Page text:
Build a dream – not a nightmare


By Ben King, Solicitor, Aspiring Law

Latest stats show building is booming in our neck of the woods.

And you don’t need to take too long a Sunday drive to see new homes of all shapes and sizes popping up everywhere – a trend fuelled no doubt in part by the current bargain basement interest rates.

Reading the new Wanaka App the other day, I see it’s reporting building consents are up a whopping 30 percent this year, on top of year-on-year increases, and tradespeople are estimating building activity’s jumped 50 percent since last year.

Building your dream home is – or, at least, should be – one of life’s milestone moments. Few reach the stage of being able to buy a section and put all that’s needed into creating their patch of paradise without a fair bit of planning, sacrifice and saving for years beforehand. There’s a lot at stake, and, for all the excitement at imagining the end result, there’s plenty of hard work, decision-making and stress to plough through first.

Every day, here, we see clients excitedly sign up for their land, ready to embark on the journey. Often, we support them through the whole process, ensuring all the legal and contractual i’s are dotted, t’s crossed and that sleeping patterns remain relatively settled.

Given so many in our community are taking the building plunge, or seriously considering it, we thought it timely to put pen to paper with some of our top tips.

Let’s start right at the start: the section. It might sound obvious, but you’d be amazed how often a basic check of the title is overlooked in the heat of the moment. You might find restrictions on what you can and can’t build, and where. If you’re a section-buying novice, or it’s been a while, it’s a good idea to give your lawyer a call before you start. They can outline the key considerations you should be aware of.

When you find your section of choice, steer clear of the dotted line until you’ve had your lawyer take a look at the documentation, including assessing it for any restrictions that might stop you building what you want. Aspiring Law Director Mike Toepfer wrote an extensive piece last year on buying a section. You can check it out here.

The next step is choosing your builder. This is no small decision. You’re entrusting someone with not only realising your vision, but hundreds of thousands of dollars. Ask friends and contacts for recommendations, check out prospective builders’ other projects and know your rights.

About 18 months ago, the Government amended the Building Act to provide more consumer protections. At the time, Aspiring Law Director Janice Hughes dedicated a Hard Case column to the changes. The article is well worth a read if you’re looking to build.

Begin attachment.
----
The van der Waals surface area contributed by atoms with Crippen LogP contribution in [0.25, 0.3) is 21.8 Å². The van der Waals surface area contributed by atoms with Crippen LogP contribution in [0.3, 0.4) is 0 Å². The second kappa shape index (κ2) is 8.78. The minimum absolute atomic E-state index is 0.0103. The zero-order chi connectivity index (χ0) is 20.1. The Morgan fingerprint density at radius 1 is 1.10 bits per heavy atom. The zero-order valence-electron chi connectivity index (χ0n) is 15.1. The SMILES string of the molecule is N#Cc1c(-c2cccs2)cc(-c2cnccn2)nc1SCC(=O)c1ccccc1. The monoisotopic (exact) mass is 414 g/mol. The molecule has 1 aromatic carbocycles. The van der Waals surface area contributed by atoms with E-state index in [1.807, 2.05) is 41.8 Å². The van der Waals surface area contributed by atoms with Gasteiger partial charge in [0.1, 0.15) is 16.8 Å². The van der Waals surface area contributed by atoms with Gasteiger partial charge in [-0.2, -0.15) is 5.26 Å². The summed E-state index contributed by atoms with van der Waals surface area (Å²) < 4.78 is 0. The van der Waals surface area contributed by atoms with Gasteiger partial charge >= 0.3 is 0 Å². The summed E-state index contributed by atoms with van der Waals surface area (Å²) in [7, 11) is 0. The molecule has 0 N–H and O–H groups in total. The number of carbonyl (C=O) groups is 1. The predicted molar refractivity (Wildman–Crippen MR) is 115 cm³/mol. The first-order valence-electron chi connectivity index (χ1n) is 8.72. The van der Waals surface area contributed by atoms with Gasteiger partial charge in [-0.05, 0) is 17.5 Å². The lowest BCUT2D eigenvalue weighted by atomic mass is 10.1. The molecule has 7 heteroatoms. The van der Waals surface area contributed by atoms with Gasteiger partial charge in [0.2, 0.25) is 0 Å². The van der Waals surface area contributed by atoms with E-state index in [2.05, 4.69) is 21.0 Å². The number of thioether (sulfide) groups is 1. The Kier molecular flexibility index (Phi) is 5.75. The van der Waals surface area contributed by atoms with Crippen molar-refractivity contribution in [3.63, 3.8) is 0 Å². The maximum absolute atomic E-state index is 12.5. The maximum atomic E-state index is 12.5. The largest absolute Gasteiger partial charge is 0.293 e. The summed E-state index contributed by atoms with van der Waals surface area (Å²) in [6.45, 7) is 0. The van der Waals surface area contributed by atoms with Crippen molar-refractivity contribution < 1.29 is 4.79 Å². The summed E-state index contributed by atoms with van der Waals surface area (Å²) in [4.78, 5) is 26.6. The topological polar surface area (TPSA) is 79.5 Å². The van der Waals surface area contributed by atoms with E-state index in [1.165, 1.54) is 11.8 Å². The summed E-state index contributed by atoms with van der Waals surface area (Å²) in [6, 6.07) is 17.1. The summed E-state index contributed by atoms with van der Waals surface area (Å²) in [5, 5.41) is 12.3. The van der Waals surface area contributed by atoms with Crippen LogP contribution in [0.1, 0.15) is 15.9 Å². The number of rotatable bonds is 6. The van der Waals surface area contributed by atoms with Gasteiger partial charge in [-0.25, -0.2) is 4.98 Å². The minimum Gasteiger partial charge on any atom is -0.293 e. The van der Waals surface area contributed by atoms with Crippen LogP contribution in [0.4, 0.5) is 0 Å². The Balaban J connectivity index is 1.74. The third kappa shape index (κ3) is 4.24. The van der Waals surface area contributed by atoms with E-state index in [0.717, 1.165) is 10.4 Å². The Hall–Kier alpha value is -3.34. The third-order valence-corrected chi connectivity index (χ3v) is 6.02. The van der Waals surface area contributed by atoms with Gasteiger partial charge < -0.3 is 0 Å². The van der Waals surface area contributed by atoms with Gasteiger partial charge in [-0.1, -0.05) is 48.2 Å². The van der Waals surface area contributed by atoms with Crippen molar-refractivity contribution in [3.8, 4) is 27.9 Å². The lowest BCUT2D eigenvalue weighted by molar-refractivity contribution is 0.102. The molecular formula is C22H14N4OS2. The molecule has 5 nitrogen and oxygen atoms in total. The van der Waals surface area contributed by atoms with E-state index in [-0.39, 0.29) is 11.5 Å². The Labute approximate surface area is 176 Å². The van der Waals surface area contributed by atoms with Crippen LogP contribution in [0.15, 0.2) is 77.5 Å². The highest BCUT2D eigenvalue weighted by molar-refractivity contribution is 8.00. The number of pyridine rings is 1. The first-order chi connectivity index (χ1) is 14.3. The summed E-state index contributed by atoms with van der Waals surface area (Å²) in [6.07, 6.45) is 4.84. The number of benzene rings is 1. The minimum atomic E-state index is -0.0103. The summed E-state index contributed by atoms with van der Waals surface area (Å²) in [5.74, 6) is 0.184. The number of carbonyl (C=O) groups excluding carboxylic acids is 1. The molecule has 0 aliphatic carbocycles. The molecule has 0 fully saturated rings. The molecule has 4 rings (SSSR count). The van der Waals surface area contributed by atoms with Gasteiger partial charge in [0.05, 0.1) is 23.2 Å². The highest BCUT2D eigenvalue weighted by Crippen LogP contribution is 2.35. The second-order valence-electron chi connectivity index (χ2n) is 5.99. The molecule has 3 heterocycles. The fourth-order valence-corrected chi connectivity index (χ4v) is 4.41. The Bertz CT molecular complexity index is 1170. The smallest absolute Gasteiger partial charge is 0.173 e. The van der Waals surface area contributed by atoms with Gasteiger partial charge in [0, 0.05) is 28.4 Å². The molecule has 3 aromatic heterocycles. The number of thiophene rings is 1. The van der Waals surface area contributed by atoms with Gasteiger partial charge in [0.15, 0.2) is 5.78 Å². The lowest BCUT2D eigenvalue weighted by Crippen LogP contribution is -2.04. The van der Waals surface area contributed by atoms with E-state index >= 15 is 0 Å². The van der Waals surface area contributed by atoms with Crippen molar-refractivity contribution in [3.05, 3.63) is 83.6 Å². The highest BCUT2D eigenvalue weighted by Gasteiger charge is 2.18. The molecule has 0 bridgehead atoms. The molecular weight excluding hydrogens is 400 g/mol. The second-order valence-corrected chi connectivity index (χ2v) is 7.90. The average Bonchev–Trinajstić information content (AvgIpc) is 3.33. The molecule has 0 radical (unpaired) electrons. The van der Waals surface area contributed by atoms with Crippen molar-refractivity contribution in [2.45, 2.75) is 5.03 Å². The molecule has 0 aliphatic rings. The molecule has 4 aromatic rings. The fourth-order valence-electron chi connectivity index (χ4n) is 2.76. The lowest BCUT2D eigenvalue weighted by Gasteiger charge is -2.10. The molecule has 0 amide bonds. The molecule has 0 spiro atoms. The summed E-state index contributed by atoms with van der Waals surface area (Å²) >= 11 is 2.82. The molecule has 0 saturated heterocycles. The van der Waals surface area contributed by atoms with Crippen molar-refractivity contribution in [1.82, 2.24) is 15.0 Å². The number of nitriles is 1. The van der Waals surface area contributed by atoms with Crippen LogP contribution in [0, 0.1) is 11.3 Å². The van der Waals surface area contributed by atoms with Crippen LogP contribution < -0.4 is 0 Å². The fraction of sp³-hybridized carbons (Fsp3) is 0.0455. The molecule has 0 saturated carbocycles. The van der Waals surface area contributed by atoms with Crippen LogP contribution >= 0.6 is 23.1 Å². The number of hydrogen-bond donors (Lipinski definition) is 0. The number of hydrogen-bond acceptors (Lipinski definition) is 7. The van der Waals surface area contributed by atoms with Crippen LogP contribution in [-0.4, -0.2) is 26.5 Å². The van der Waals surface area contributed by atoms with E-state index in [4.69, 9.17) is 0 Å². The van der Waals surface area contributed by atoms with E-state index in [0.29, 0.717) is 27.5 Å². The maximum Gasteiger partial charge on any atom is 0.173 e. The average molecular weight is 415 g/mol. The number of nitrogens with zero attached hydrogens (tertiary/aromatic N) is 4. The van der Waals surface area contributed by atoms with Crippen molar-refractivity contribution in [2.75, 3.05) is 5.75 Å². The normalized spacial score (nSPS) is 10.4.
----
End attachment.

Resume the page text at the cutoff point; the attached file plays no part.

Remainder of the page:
Again, this might seem like a no brainer, but all the time we see people – fretting, upset people – who’ve been caught short. Do a rigorous budget at the outset, and make sure it’s both well-researched and realistic. Get pricings for everything – and don’t forget the finishing. Carpets, curtains, appliances, heating, landscaping and the like can all add up to a pretty penny.

If you need bank funding, your lender will want a wealth of information from you, including evidence of the final cost. The bank will also build in a margin for overruns, in the event of budget blowouts.

Once you’ve chosen your builder, make sure you sign a building contract and know exactly what the builder’s responsible for doing and providing. This is your fall-back if anything goes wrong. The terms of the contract should be clear and include whether the builder is charging a margin on materials, whether it’s a fixed-price contract, and ultimately how much it’s going to cost you. Be wary of any fine print, and be crystal clear on all aspects of everything you’re signing up for.

When reviewing the contract, be on a particular lookout for what are known as “PC sums”. These are estimated costs that can change significantly, if it transpires they were under-priced in the first place. Do your checks and balances on these and, where possible, select fixtures and fittings before you sign the contract to eliminate as many “PC sums” as you can.

Remember, we’re here to help. Having a lawyer run over the contract with you is pretty cost-effective peace of mind and, don’t forget, we’re talking large sums of money if you’re caught out.

Don’t push go on plans until you’re sure each aspect is what you actually want. If possible, avoid at all costs making changes to plans throughout the build. This is a one-way street to overruns, and, as well as blowing your budget, banks tend to get a tad grumpy with clients who arrive cap in hand asking for more money than has been approved.

And, finally, remember that old adage: it’s as much about the journey as it is the destination. Enjoy the process, and soak up all that experience and knowledge – you might just decide to do it all again one day.

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